On appeal the appellant complains, inter alia, that the judge did not direct the jury on the alleged breaches of the Force Standing Orders and the Judges' Rules relating to the alleged oral confession by the appellant; nor did she direct the jury on inconsistencies in the prosecution's evidence.

Held (Moree, CJ dissenting): appeal allowed. Submissions to be made on whether there ought to be a retrial.

per Barnett, P: The alleged oral admission by the appellant ought to have been recorded in the pocketbook of the officers and signed by both officers; the appellant also ought to have been invited to acknowledge what was said immediately. The judge failed to point out to the jury the failure of the officers to comply with the rules regarding the taking of oral statements. There was nothing in the judge's direction which warned of the dangers of relying on oral admissions.

The judge did not draw to the jury's attention that notwithstanding that samples of blood and body tissue were collected from the scene there was no evidence led by the prosecution that the appellant's blood or body tissue were found at the scene.

While some of the appellant's complaints have merit, others do not. However, when considered collectively it cannot be said that the meritorious complaints do not affect the safety of the verdict.

Belcon v R (1963) 5 WIR 526 mentioned

Benjamin and Ganga v The State of Trinidad & Tobago [2012] UKPC applied

Boodram v The State Criminal Appeal No. 17 of 2003 considered

Judges' Rules [1964] 1 WLR 152 applied

Sharvargo McPhee v R [2016] UKPC 29 applied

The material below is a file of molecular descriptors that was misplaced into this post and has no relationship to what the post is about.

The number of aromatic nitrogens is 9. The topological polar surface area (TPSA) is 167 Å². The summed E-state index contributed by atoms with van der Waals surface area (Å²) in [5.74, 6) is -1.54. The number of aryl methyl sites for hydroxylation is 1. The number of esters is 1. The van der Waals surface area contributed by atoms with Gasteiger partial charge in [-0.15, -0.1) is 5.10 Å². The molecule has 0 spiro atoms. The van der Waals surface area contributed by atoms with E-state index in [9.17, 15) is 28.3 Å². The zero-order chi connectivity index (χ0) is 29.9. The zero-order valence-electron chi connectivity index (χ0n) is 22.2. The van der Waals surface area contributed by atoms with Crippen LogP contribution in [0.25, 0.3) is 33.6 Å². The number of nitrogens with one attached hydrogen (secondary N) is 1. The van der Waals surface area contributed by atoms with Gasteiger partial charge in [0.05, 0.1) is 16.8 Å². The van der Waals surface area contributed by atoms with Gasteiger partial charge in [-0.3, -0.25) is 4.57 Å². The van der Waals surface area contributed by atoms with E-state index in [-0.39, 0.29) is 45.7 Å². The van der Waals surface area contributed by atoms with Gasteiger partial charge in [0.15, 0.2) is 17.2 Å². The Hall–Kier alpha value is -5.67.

per Isaacs, JA: The judge's failure to warn the jury of the dangers associated with and the reasons for the need to make a contemporaneous record of an oral admission is an unnecessary cause of great concern. Technology could have been used to assist with the recording of the alleged oral admission.

The prosecution's case rests on the verballing of officers Braynen and Maycock; there is no forensic evidence linking the appellant to the scene despite the blood, body tissue, pellet holes etc. found at the scene.

It is trite law that even strong suspicion does not displace the presumption of innocence.

Judges' Rules [1964] 1 WLR 152 applied

R v Benedetto and Labrador [2003] UKPC 27 considered

R v Criminal Cases Review Commission, ex p Pearson [1999] 3 All ER 498 considered

Sharvargo McPhee v R [2016] UKPC 29 applied

per Moree, CJ: The Force Standing Orders provide that there must be a contemporaneous record of the interview or if that is not possible and adequate and accurate record must be made as soon as practicable thereafter. However, what transpired between the appellant and officers Maycock and Braynen in the hospital room was not an interview within the purview of the Force Standing Orders. Further, there was no breach of the Judges' rules.

Regarding inconsistencies in the evidence, what the appellant complains of cannot be regarded as inconsistencies. Even if they may be so regarded, the safety of the conviction is not affected by the inadequacies of the judge's direction in relation thereto.

In the circumstances of this case, while a more robust direction ought to have been given to the jury on the dangers of relying on the unacknowledged, disputed oral confession allegedly made by the appellant, no actual miscarriage of justice occurred in this case. Even if the jury had been properly directed, they would inevitably have come to the same conclusion.